Today's entry reports on further delays to the National
Networks National Policy Statement.
The suite of National Policy Statements (NPSs) forms the basis
for the declaration of need and for the assessment of impacts of
the nationally significant infrastructure projects covered by the
Planning Act 2008.
The Act covers 16 types of project, and so far there are NPSs in
place for 10 of these - six covering the eight types of energy
project, one for ports and one for waste water. For a table of
the correspondence between NPSs and projects, see
this blog entry. There is a further NPS in draft that
will cover hazardous waste projects. The remaining six types
of project are highways, railways, strategic rail freight
interchanges (SRFIs), airports, water transfer and
An airport NPS and water supply NPS are looking unlikely, partly
due to the expected absence of projects of those types coming
forward. There are indeed none of those types amongst live
and forthcoming projects on the Planning Inspectorate's list.
Perhaps there should be NPSs anyway, but that's another story.
[Stop press: an airport project has appeared today]
That leaves highways, railways and SRFIs, which are all due to
be covered by a single NPS, the so-called National Networks
NPS. In this case there are actual projects under
consideration and anticipated: there is a live highways project and
four anticipated ones, two live railway projects and four
anticipated ones, and three anticipated SRFI projects -
constituting 20% of all projects and 25% of live ones.
The Planning Act is therefore not working as intended for the
live applications, as there is not even a draft statement of
whether the projects are needed, and no list of impacts that
promoters should address in their applications and the Planning
Inspectorate should assess when examining them. The key test
for refusing an application, whether the impacts outweigh the
benefits, will be all the more difficult to ascertain if the basis
for neither side of the equation has been set down.
Where is the National Networks NPS, you may therefore ask?
In the first 'route map' of timings in July 2009, the then
government gave a date of 'autumn 2009' for this. If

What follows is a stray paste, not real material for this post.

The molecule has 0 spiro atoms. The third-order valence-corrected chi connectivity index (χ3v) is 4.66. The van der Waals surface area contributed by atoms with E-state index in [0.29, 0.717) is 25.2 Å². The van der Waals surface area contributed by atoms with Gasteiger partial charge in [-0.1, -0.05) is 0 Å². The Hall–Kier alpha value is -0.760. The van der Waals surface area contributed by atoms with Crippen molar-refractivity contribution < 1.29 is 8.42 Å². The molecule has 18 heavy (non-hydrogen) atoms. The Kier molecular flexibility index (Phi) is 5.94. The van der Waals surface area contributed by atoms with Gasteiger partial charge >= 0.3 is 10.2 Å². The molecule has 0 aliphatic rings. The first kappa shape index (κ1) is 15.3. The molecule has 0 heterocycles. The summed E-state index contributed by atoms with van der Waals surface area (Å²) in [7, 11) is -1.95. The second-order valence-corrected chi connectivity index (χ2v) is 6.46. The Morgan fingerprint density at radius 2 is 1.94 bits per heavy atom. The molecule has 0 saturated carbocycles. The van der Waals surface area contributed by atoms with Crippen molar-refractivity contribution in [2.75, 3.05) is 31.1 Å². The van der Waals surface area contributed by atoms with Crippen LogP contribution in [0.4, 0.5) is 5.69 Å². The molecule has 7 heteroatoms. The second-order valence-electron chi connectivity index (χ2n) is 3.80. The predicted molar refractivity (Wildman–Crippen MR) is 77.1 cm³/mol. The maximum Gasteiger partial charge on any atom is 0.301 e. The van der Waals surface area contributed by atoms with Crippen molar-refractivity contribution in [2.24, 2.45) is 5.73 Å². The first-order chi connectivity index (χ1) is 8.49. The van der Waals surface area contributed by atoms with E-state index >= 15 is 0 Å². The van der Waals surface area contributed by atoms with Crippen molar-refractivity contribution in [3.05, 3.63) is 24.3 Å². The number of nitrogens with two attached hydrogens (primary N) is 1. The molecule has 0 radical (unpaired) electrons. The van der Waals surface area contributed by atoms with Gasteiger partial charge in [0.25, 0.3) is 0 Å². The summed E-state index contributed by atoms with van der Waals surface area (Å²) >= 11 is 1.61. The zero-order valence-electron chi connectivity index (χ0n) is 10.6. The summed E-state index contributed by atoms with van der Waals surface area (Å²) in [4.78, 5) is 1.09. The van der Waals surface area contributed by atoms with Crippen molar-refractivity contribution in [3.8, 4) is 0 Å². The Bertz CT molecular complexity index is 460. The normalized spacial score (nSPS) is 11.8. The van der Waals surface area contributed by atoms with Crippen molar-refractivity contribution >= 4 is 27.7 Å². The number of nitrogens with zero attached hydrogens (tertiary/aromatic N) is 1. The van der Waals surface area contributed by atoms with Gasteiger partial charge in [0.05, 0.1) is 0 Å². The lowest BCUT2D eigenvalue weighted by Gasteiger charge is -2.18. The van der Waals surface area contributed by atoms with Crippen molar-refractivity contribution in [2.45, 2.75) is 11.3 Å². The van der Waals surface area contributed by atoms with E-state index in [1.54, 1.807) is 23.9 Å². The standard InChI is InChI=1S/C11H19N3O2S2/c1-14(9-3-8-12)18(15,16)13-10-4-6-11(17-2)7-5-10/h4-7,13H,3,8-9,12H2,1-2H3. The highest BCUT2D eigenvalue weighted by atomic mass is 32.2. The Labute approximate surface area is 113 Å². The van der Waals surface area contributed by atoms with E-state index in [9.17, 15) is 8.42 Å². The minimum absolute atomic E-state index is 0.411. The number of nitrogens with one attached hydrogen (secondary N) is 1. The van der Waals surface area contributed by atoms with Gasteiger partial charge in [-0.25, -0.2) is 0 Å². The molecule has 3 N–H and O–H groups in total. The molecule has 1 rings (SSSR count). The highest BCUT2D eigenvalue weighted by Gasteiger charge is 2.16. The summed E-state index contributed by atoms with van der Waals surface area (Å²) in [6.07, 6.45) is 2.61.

we take the midpoint of autumn as 5 November, then that was just
over 900 days ago. That is no small delay. First,
incorporating High Speed 2 was given as the reason for the
delay. Then, the 2010 election intervened and the government
changed, causing further delay. By the end of 2011, we were
told that the NNNPS was finally 'imminent'. That
remained the case until March this year.
I now understand that it is no longer imminent. The
reasons given are twofold: that the Prime Minister's office is
taking an interest, and also that updated policy on roads is about
to be proposed. In November 2011 policy on SRFIs broke away and was updated,
looking something like the text that would appear in the
NNNPS. It seems that roads are to follow suit with new policy
but this time we will have to wait for the NNNPS as a result.
There is certainly a lot of roads activity at the moment - see
newsletter - but that does not necessary mean delaying the NPS.
There will always be forthcoming changes to policy - waiting until
policy is settled would mean waiting for ever.
The criticism of prematurity was levelled by the Energy and
Climate Change Select Committee against the energy NPSs but the
government finalised them anyway. And this isn't even the
hardest transport policy - aviation is surely more difficult.
The further delay is regrettable, and means that three live
projects will be examined in a vacuum. So, in the near words
of Dexy's Midnight Runners - come on Justine!
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